Learn English – What do you call a question you know the answer to, but you want an answer


Consider this hypothetical scenario:

  1. You make plans with a significant other
  2. They bail on you because they are too tired
  3. You find out they went out with someone else
  4. You ask, despite knowing the answer, "did you end up going to sleep early last night?"
  5. They respond, "Ya"
  6. You respond, "That was a(n) _________ question"

I don't think it's rhetorical because you're expecting an answer. However, the question is asked for a different purpose than a traditional question since it's a test to see if the friend (or whomever) will lie or tell the truth. Is there a name for this type of question? Like… "unveiling question" or "truth-seeking question" lol?


The goal of this question is to determine whether the other party will speak the known truth. With that said, it is not a:

  • trick question. There is a correct and obvious answer
  • loaded question. There is no assumption – it is factual
  • trap question. The question can't expose ignorance since both parties know the answer.
  • interrogation. This is too generalized for what I'm looking for. "To question thoroughly"
  • prompt. This isn't a means to encourage a hesitant speaker

I'm unsure of whether "leading" is correct. To me, a leading question is one where the questioner doesn't actually have an answer to the question, and also needs to make the question specific for legal reasons. Whereas the questioner in my scenario above knows the answer, and doesn't necessarily have to ask a specific question, but rather uses it to expedite the unveiling process since the question in itself is a guise for an ulterior goal.

Also, I'm not looking for a general saying, nor an idiom – I'm looking to fill the blank in my scenario. Similar to how one would ask a rhetorical question where the questioned party answers, you would respond stating, "That was a rhetorical question."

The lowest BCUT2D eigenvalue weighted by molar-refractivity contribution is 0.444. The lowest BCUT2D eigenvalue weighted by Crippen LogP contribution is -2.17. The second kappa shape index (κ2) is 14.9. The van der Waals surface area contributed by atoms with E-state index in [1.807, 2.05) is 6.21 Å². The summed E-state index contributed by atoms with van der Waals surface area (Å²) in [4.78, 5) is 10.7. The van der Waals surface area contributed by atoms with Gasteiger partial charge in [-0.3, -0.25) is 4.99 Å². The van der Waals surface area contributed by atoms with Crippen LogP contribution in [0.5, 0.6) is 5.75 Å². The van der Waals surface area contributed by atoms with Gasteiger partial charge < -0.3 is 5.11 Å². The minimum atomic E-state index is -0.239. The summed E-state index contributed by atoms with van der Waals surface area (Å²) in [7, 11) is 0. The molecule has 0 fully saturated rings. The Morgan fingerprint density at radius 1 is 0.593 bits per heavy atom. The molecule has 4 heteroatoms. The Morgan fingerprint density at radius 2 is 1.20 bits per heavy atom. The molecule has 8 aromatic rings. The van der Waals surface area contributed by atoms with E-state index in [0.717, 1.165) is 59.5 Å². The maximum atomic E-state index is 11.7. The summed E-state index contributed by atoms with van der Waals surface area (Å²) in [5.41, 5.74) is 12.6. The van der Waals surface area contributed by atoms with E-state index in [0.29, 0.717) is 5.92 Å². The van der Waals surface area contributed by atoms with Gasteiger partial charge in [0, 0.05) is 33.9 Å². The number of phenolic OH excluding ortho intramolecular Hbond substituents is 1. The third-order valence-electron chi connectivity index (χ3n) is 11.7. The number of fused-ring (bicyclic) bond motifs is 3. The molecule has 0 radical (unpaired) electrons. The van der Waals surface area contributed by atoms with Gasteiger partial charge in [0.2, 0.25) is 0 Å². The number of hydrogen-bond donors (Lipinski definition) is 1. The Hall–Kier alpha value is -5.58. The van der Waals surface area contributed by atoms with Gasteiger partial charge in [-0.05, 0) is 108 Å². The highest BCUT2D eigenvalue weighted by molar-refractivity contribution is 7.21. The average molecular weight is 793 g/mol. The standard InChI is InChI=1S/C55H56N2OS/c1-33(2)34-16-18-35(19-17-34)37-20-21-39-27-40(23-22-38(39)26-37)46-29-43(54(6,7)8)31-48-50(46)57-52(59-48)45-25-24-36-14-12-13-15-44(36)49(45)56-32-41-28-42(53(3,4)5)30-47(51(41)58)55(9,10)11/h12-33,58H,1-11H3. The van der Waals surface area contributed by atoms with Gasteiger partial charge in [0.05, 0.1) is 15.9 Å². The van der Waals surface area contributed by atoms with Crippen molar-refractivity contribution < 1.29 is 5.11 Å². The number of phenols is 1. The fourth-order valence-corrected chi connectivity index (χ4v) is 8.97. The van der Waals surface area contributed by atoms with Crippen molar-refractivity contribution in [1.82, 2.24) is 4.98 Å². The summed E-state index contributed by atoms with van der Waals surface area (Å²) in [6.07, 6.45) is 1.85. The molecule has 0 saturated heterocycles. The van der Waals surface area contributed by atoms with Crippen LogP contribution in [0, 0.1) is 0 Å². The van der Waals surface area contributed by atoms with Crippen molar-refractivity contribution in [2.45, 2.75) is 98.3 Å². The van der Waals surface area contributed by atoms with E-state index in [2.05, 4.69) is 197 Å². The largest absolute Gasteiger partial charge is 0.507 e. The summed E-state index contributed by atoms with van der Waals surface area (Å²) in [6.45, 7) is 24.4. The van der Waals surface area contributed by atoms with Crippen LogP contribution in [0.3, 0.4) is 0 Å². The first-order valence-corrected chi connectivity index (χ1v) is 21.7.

I'm not looking for a word to describe the question (appending a word to "question"), but rather a word that is the type of question, but also flows well with the sentence and atmosphere. I'm essentially hoping/looking for something like "rhetorical question," but for this context.

If someone asks a rhetorical question and someone answers it, you can state that it's a rhetorical question, which is both the type of question, as well as a standalone explanation where the other party immediately understands that the question was unneeded. However, in this context, I want this type of question to make the other party immediately understand that they made a mistake and are in trouble, without having to add additional explanation.

Best Answer

It's a "leading" question or an "interrogating" question. It is designed to prompt a specific confirmatory response.

However, if those seem too general or insufficient, you might consider "verifying", "substantiating, or "confirmatory" as adequate answers. The truth is already known and verification/confirmation is sought.

6.You respond, "That was a(n) verifying question"

6.You respond, "That was a(n) confirmatory question"